Afghan Taliban want peace on this front as ISIS’s local franchise, Islamic State in Khurasan Province (ISKP), is taking advantage of the situation and has carried out several attacks on bordering Central Asian states. This is a growing concern for these states.
Reports emerging from Afghanistan suggest that the IMU faced many issues and problems after leaning towards the ISIS. Because of their oath and bond to the ISIS, they were on the Taliban radar. The Taliban never welcomed the ISIS and watched it with suspicion from the beginning. The IMU also faced financial difficulties after losing Taliban support. At that time, Afghanistan was not among the top priorities of the ISIS and most of its resources were being used in Syria and Iraq.
One year before the withdrawal of foreign troops from Afghanistan, when the Taliban were gaining power, the IMU chief, an Uzbek commander named Abdulaziz Yaldash, was mysteriously assassinated in November 2020. There were conflicting views in the organisation on this assassination. Some believed that the Taliban had killed him. Others said that he was assassinated because of differences within the organization due to ethnic issues. The organization has a number of Tajik fighters along with Uzbek fighters. Yaldash’s deputy Usmon Khon himself, is a Tajik. However, after the death of Yaldash, his brother Jaffar Yaldash stepped forward on his own and took over the leadership of the organisation.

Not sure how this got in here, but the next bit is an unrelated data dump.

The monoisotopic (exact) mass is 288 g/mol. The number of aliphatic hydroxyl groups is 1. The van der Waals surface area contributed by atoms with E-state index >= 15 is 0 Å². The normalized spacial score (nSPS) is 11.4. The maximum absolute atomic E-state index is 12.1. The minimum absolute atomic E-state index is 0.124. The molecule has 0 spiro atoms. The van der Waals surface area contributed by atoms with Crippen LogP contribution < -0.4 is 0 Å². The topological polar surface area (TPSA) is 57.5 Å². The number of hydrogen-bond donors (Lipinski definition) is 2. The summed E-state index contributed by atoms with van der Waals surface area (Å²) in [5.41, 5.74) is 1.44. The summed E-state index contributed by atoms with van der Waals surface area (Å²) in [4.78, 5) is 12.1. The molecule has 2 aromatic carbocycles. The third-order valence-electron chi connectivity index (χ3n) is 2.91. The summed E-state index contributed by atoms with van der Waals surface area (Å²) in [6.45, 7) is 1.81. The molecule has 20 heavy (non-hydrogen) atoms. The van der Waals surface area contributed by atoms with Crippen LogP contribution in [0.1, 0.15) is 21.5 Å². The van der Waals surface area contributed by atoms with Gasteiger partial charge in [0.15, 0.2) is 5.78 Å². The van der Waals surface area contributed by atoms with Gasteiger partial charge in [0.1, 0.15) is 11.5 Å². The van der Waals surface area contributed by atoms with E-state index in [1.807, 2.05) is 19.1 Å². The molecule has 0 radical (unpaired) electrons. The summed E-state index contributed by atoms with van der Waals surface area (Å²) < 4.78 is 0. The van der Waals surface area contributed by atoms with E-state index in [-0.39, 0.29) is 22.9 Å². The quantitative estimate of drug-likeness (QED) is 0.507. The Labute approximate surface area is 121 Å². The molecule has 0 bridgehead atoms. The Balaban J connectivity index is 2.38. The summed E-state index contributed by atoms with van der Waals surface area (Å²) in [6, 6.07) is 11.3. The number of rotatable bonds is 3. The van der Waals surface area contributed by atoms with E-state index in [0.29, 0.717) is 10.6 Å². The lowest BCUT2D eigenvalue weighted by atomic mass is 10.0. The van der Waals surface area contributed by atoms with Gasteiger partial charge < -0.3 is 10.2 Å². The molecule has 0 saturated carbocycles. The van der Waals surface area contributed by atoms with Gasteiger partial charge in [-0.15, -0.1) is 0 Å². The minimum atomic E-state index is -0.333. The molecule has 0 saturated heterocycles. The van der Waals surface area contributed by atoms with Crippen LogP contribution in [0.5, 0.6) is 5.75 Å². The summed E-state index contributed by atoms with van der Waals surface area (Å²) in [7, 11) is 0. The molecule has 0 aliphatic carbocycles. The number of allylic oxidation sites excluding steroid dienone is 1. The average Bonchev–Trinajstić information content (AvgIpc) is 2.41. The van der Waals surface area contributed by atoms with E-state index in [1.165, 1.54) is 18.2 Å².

Usmon Khon, who considered the leadership as his right, had the support of some militants even from outside the organisation.
Though the organisation is still active, it faces both internal and external challenges. Due to these challenges, Usmon Khon wants to balance his ties with the ISIS and the Taliban.
However, Jaffar Yaldash believes that the ISIS is a better ally. This might be on account of the Taliban being accused of murdering his brother. However, the main reason is financial. The organisation is in dire need of finances. There are reports that the ISIS has assured him of full support. However, Jaffar does not want to declare a war on the Taliban either. He knows that the head of the organisation, Usman Ghazi, was assassinated after he took the oath of allegiance to the ISIS in 2015.
Because of these difficulties, many important fighters have already left the IMU and joined Katiba Imam al-Bukhari (KIB).
Katiba Imam al-Bukhari is relatively safe in terms of funding. KIB is getting enough funding from Syria through hawala. It is interesting to mention here that the head of the organisation, Dilshod Dekhanov, alias Jumaboi, has conveyed his message to the Taliban.
Dilshod Dekhanov has called on the Taliban to unite all Central Asian organisations under his leadership to prevent internal differences and anarchy. Afghan Taliban also want peace on this front as ISIS’s local franchise Islamic State in Khurasan Province (ISKP) is taking advantage of the situation and has carried out several attacks on bordering Central Asian states. This is the growing concern for these states since the Taliban takeover.